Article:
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Opening a world of possibilities

Gordon Jourdain teaches a Misaabekong Ojibwe Language Immersion class at Lowell Elementary. (Photo: ISD 709)1 / 2
Rebecca Sheldon teaches a Spanish Language Immersion class at Lowell Elementary. (Photo: ISD 709)2 / 2

This year marked the first time families with kindergarten students had an opportunity to enroll their children in Nueva Visión, ISD 709's Spanish Immersion program at Lowell Elementary. The decision to offer Nueva Vision was based in part on the success of the Misaabekong Ojibwe Immersion program developed two years earlier and on feedback from families. Research suggests participation in language immersion may contribute to academic achievement and that students exhibit greater problem-solving abilities, flexible thinking and advanced literacy and proficiency.

Students in immersion classrooms learn the same reading and math standards as their peers, just in another language where culture and content are woven together. From the first day of class teachers use Spanish or Ojibwe along with gestures and modeling to communicate.

At the beginning of the school year, students don't know the language and have to listen closely and watch what the teacher is doing. I visited Nueva Visions early on to see how things were going. As we listened to the teacher speaking fluent Spanish, a kindergartener leaned toward me and questioned whether the teacher knew he and his classmates didn't understand what she was saying. I said, "I don't understand the words but I think I know what she wants you to do. Do you?" He nodded and smiled and sat down in the circle with his classmates, as she had directed.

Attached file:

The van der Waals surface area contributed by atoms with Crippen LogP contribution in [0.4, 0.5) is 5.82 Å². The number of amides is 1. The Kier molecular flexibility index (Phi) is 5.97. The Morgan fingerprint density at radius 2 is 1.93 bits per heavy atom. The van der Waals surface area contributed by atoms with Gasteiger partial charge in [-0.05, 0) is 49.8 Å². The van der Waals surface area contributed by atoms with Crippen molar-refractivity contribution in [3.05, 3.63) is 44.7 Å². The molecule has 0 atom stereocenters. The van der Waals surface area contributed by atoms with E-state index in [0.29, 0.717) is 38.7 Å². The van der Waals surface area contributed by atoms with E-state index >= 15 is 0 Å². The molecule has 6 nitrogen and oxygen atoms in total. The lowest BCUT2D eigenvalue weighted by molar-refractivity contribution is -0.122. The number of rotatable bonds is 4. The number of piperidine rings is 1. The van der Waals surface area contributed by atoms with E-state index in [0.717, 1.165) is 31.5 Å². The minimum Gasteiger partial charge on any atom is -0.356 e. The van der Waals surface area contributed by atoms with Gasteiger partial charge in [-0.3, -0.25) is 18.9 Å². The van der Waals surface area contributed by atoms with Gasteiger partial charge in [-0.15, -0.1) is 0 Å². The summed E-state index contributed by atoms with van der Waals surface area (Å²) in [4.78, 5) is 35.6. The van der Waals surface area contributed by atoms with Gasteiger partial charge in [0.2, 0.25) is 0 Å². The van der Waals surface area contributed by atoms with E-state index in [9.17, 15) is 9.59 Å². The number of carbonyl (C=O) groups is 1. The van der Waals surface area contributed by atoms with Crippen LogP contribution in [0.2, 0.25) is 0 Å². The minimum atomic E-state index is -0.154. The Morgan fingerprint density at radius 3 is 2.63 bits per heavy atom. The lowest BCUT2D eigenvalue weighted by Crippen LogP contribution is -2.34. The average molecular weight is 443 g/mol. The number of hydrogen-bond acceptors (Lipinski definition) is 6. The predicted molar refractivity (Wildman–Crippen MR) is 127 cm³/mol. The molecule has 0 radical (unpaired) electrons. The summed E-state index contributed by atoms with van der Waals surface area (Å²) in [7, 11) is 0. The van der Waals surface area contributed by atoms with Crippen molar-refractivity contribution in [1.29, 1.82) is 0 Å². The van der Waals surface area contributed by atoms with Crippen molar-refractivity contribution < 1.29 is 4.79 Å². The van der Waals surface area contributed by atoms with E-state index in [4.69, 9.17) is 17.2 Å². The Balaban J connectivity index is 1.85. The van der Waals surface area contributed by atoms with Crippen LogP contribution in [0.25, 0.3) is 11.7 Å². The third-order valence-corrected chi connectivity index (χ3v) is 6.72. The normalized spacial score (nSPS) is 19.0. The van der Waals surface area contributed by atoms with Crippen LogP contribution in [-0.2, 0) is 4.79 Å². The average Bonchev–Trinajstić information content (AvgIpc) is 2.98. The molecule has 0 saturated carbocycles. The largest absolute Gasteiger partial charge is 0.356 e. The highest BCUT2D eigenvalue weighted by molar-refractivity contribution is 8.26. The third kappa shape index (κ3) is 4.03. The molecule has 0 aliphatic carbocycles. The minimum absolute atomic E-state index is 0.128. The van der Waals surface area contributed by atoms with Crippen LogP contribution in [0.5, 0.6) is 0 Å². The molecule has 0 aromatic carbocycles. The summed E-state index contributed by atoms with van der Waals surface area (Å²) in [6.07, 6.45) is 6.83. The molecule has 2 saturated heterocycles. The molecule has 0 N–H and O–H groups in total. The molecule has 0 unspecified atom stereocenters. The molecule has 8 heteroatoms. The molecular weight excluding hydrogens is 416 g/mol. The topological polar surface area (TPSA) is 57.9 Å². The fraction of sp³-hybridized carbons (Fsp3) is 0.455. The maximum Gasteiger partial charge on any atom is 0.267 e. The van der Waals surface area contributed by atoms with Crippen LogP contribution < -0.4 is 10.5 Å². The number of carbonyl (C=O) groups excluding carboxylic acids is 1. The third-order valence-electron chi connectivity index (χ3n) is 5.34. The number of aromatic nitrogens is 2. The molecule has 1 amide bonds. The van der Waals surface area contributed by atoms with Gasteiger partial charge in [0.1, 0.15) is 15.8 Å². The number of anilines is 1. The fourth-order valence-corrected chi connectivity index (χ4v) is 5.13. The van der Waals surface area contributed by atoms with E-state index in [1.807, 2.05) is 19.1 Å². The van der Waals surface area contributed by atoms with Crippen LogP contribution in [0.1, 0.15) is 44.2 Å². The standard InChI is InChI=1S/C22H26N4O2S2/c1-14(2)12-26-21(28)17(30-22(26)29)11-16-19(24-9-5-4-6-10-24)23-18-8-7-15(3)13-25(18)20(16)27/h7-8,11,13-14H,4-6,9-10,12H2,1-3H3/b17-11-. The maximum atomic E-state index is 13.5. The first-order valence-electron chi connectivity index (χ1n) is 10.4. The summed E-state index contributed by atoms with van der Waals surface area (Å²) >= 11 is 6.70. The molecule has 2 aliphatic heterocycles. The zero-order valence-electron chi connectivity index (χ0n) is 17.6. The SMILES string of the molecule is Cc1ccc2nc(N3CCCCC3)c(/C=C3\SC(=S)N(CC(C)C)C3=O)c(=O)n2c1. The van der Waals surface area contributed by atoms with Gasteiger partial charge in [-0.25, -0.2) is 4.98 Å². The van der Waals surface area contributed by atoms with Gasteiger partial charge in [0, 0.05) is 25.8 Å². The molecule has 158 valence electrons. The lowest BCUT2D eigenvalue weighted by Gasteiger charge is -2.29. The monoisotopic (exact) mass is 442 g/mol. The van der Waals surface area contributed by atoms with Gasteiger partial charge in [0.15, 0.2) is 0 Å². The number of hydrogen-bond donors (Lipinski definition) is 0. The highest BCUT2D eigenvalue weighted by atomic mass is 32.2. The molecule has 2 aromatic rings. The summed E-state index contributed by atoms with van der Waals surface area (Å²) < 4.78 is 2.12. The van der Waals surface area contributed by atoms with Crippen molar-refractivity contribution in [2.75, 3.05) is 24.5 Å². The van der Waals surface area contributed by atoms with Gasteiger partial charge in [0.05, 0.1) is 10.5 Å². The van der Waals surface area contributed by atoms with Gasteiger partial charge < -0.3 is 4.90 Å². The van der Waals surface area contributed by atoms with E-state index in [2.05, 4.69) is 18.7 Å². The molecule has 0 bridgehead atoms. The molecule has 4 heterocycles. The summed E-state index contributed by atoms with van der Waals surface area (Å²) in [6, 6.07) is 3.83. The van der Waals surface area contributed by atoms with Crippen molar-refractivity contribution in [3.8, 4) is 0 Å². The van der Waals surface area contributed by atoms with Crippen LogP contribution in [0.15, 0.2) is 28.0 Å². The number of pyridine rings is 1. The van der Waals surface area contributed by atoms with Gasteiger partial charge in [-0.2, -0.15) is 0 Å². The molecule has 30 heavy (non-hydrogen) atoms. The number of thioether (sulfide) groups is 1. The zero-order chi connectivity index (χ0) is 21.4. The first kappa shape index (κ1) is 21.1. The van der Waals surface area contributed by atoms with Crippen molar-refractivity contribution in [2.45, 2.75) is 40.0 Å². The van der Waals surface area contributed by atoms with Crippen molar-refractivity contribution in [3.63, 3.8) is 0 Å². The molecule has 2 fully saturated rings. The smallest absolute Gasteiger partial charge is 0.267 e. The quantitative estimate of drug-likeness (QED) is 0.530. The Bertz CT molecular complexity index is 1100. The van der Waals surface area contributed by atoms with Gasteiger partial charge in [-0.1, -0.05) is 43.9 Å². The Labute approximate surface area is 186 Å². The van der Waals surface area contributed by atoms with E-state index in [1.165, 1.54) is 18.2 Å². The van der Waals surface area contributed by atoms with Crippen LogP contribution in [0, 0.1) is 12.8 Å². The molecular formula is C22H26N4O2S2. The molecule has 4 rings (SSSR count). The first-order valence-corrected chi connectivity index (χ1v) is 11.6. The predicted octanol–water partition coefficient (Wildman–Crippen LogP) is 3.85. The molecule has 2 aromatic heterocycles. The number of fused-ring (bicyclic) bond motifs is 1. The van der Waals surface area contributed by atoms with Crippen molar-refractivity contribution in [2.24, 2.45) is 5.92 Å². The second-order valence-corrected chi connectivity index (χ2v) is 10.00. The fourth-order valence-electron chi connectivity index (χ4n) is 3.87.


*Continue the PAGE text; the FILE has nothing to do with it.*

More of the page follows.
A few weeks later I visited again and was amazed at how far the children had progressed. The teacher asked questions in Spanish and the students answered her in English. The teacher gave directions in Spanish and the students followed them without hesitation.

During a more recent visit, the kindergarteners were answering questions, singing and reading in Spanish. Based on visits to immersion programs in other school districts, I'm pretty sure most of these students will be speaking fluently and easily switching languages by second grade and by fifth grade will be bilingual.

We recently hosted an open house where families could learn more about immersion learning and the potential benefits. We had a great turnout and many families have already registered for next year. To learn more about Nueva Visión or Misaabekong, please visit our website at or call (218) 336-8700. We'd be glad to help you learn more about these programs or help you get you registered for next year while there's still room.

Bill Gronseth

Bill Gronseth is the superintendent of Duluth Public Schools. Contact him at (218) 336-8752 or email